Disclaimer: This column is written for educational purposes only. It does not provide specific legal advice and does not create an attorney-client relationship. This column should not be used as a substitute for competent legal advice from a licensed attorney in your state.

Even though cannabis is legal (to a degree) in 29 states and DC, employers throughout the US continue to require employees to pass a drug test for marijuana before hiring and during employment. There are many legitimate reasons why government and private employers need to test for the presence of drugs. For example, in safety-sensitive positions involving heavy machinery or driving vehicles, it’s extremely important that employees not be under the influence of substances that can cause impairment. Marijuana legalization did not automatically trigger changes that would prevent employers from drug testing for the newly-legal substance. In fact, while all state medical and recreational marijuana laws protect the use of marijuana by adults, most state marijuana laws did not add explicit protections for marijuana users against workplace discrimination.

Now, people around the US are starting to put these new laws to the test, alleging that employers have infringed on their rights to lawful use by discriminating against them in the workplace. For example, what if using medical cannabis is essential for an employee to function, such as individuals with epilepsy or glaucoma? The role of our courts and judicial system is to interpret what conduct is protected under the law and determine whether a particular employer’s action violated an individual’s protected rights. When it comes to employment drug tests, employees and potential hires have filed lawsuits claiming that state law protects their right to use marijuana outside of the workplace, and that it’s illegal for an employer or potential employer to discriminate against them for “lawful conduct.” In these situations, the court must decide how to reconcile cannabis laws with employment laws.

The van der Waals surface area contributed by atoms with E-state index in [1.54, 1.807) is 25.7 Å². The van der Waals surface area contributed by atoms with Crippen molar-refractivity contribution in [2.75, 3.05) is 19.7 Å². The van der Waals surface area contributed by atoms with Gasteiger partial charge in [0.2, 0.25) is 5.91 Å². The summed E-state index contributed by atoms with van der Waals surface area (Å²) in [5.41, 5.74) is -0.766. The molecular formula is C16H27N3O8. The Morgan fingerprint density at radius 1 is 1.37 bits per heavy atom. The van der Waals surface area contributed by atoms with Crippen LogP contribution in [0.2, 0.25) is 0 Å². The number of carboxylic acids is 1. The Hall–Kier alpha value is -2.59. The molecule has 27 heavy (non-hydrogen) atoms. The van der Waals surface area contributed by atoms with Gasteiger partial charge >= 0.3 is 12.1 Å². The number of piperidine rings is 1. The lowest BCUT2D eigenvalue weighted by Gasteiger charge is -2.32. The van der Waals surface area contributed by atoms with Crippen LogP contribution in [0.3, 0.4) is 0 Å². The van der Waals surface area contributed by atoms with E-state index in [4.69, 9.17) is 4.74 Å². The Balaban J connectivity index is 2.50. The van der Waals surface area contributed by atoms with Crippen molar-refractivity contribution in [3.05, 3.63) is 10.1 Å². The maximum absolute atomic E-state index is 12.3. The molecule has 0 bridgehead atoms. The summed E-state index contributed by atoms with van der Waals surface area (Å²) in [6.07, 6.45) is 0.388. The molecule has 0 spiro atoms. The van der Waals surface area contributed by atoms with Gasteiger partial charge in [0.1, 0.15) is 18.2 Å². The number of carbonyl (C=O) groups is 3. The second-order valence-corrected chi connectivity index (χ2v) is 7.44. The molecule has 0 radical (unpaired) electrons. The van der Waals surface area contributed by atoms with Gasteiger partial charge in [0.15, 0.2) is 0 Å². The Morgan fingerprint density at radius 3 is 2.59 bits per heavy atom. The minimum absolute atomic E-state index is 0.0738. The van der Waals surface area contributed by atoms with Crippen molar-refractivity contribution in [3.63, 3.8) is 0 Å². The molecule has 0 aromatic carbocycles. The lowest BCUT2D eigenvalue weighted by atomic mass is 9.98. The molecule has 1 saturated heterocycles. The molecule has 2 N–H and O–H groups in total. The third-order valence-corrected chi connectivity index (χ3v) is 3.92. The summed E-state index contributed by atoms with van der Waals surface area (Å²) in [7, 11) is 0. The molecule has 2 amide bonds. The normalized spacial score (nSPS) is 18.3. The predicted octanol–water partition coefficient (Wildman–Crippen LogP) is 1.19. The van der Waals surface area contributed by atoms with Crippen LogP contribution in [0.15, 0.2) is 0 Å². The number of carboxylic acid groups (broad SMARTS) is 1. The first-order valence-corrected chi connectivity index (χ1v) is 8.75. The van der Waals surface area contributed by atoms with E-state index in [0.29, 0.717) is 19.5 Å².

Aside from challenges by FDA-approved prescription holders, federal legal challenges have been largely unsuccessful…

As most of us know, the federal government has strict drug testing requirements. Any federally regulated workplace is required to conduct urine drug tests to detect THC, amongst other drugs. Any positive test will result in either disqualification of the candidate or discipline/firing of the employee. However, if the individual has a legitimate medical explanation for a positive test result — such as a prescription from a doctor — he or she may be able to challenge the result. So far, only patients with an FDA-approved cannabinoid prescription medication such as Marinol or Cesamet have legitimate right to challenge a positive drug test.

An increasing number of plaintiffs have filed lawsuits against former and potential employers challenging positive drug tests under the Americans with Disabilities Act. The ADA prohibits employers from terminating employers for using lawfully prescribed medications. However, the ADA explicitly excludes “illegal drugs” from this coverage. Because the ADA is a federal law and cannabis still an illegal Schedule I drug, cannabis is not currently recognized as a “lawfully prescribed medication” — so its use is not protected. However, those with FDA-approved cannabinoid prescriptions may be able to bring legal challenges under the ADA.

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Lawsuits challenging employers at the state level have been successful in some states, but not in others…